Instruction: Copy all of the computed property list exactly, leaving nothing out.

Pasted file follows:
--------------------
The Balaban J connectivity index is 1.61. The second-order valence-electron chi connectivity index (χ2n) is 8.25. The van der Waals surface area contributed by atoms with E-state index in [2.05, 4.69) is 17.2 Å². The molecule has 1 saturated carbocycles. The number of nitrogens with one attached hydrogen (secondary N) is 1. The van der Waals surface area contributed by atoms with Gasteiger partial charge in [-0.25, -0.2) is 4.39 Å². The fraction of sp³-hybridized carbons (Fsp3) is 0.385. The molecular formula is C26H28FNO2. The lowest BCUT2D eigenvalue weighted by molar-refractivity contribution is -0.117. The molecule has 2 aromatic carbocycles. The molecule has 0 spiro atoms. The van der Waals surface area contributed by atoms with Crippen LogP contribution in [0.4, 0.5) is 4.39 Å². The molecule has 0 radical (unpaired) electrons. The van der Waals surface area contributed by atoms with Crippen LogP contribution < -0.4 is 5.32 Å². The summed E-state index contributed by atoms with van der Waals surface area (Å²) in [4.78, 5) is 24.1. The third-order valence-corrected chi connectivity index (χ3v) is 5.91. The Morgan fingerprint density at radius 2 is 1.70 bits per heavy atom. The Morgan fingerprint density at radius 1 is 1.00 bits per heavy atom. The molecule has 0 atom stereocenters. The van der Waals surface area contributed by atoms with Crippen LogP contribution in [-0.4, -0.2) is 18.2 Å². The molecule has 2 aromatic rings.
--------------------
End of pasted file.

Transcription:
The Balaban J connectivity index is 1.61. The second-order valence-electron chi connectivity index (χ2n) is 8.25. The van der Waals surface area contributed by atoms with E-state index in [2.05, 4.69) is 17.2 Å². The molecule has 1 saturated carbocycles. The number of nitrogens with one attached hydrogen (secondary N) is 1. The van der Waals surface area contributed by atoms with Gasteiger partial charge in [-0.25, -0.2) is 4.39 Å². The fraction of sp³-hybridized carbons (Fsp3) is 0.385. The molecular formula is C26H28FNO2. The lowest BCUT2D eigenvalue weighted by molar-refractivity contribution is -0.117. The molecule has 2 aromatic carbocycles. The molecule has 0 spiro atoms. The van der Waals surface area contributed by atoms with Crippen LogP contribution in [0.4, 0.5) is 4.39 Å². The molecule has 0 radical (unpaired) electrons. The van der Waals surface area contributed by atoms with Crippen LogP contribution < -0.4 is 5.32 Å². The summed E-state index contributed by atoms with van der Waals surface area (Å²) in [4.78, 5) is 24.1. The third-order valence-corrected chi connectivity index (χ3v) is 5.91. The Morgan fingerprint density at radius 2 is 1.70 bits per heavy atom. The Morgan fingerprint density at radius 1 is 1.00 bits per heavy atom. The molecule has 0 atom stereocenters. The van der Waals surface area contributed by atoms with Crippen LogP contribution in [-0.4, -0.2) is 18.2 Å². The molecule has 2 aromatic rings.